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Lymington

Conservation Area

Lymington The conservation area covers the medieval centre of this historic Solent town and contains over 270 listed structures, ranging from the Parish Church of St Thomas through dwellings of every size to walls, iron railings and lamps. The core of the town is characterised by the wide straight High Street running east-west from the Quay up the hill to the church where it joins St Thomas's Street. The views out of the town are impressive. On both sides of the street the frontages were divided into long narrow tenements known as "burgage plots" which although diminished are still a distinctive feature of the area. A wealth of earlier building history is hidden beneath Georgian facades. Behind the High Street plots a network of lanes and footpaths is bounded by high brick walls including the unusual serpentine or "crinkle-crankle" style.

The first recorded mention of the town is in the Domesday Book as "Lentune" - a name of Celtic and Saxon origins which suggests an earlier settlement. The "New Borough" - based on the High Street - was one of the earliest planned settlements of the post-Conquest period, created by Charter some time between 1184 and 1216. Like many ports it was a centre for piracy and smuggling with hideouts in many of the 45 inns in the town. Lymington was a major centre for the salt industry until the end of the 18th century when it was overtaken by competition from Cheshire rock salt. Over the centuries there have been six Town Halls, two of which occupied sites in the middle of the High Street roadway. The market was first mentioned in a charter of the 1250s and still continues on Saturdays bringing crowds of visitors. Today Lymington is a ferry port for the Isle of Wight and is a popular tourist centre as well as a mecca for yachtsmen.

adobe icon View the Conservation Area Appraisal [4Mb],
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These are some of the things that make Lymington special - they need to be looked after:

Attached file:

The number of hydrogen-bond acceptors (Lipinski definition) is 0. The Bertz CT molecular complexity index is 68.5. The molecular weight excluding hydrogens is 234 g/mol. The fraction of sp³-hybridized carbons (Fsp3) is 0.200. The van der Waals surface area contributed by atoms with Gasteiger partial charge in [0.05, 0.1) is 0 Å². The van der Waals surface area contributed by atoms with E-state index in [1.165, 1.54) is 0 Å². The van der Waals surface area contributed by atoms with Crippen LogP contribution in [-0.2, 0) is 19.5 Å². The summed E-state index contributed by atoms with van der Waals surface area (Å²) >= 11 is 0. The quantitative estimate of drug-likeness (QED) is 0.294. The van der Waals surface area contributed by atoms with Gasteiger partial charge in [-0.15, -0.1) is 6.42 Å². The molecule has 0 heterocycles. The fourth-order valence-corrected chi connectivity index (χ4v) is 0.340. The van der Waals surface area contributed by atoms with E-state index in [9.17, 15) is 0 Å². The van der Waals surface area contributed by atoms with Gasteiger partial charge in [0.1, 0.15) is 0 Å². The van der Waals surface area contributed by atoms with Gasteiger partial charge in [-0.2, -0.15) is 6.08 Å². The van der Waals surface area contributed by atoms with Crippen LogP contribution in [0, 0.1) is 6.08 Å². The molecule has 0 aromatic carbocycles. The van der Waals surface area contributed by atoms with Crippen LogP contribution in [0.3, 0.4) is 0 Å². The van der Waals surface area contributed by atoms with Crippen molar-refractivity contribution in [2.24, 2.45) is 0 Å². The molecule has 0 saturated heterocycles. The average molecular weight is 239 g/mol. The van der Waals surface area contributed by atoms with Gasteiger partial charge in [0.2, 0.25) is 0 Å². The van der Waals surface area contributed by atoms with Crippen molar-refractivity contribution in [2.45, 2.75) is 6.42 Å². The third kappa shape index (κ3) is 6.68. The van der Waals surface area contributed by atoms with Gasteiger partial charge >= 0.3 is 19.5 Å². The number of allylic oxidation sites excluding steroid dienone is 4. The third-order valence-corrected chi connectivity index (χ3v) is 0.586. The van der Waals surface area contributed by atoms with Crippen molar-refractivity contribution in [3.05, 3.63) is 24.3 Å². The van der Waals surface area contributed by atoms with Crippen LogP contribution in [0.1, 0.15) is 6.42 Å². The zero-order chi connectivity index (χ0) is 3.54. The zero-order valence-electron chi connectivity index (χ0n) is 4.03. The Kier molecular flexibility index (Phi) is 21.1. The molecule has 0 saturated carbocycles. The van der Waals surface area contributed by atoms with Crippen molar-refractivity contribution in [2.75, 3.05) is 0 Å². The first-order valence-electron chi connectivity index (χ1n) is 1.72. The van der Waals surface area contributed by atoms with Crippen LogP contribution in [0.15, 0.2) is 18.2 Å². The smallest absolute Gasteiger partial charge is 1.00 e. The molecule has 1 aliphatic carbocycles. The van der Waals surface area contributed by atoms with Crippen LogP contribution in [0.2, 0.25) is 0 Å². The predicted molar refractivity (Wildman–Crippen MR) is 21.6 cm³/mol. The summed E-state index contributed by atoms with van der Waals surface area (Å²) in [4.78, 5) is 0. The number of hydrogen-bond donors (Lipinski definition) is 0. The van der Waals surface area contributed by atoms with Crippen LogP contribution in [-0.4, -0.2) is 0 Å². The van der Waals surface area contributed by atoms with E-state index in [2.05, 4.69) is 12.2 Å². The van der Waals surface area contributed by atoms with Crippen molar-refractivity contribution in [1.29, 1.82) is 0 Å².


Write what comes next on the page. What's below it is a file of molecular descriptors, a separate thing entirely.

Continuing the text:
• History
    The historic, unchanged street pattern dating to the 13th century.
    The layout of long, narrow medieval burgage plots and lanes - Madeira Walk and The Tins.
  • Buildings
    The scale and proportions of Georgian buildings and their lesser rear outbuildings aligned along the burgage plots including the walls which separate them.
    The humble scale of the terraces, listed eg Stanford Row and Southampton Road, and unlisted eg Emsworth Road.
    The typical Lymington brick is a strong simple stock brick with a plum coloured element in it, although in the main streets there are more painted brick or stucco elevations.
    Mathematical tiles often get confused with yellow bricks eg 32 St Thomas's Street.
    The wide range of decorative detail in the shopping streets. Three-sided canted bay windows, sometimes rising through two or three storeys are an especially common feature.
  • Archaeology
    The built archaeology - the remains of medieval timber-framed buildings hidden behind later brick facades like the jettied timber-framed structure at 26 High Street.
  • Landscape/Townscape
    Network of narrow alleys and courtyards.
    Rural feel to lanes south of High Street with crinkle-crankle walls.
    Traditional surfacing materials eg Quay Hill setts, stone paths in the churchyard.
    The rhythm and harmony created by buildings of different ages, heights, styles, colours and materials, alongside each other but with a consistent scale.
    Some grander 18th century townhouses have marvellous rear gardens within their original walled enclosures eg Chawton House, Bellevue House.
  • Setting
    Skyline view of buildings seen from Walhampton as the Borough climbs the hill is critical.
    Views of Walhampton, the Solent and the Isle of Wight from the High Street.
  • Potential for enhancement
    Site at junction of Belmore Lane and St Thomas's Street is one obvious opportunity.
    The Quay is an important asset to the town which would benefit from environmental improvements to visitor facilities such as the parking area, surface treatment and seating.
Updated: 1 May 2015
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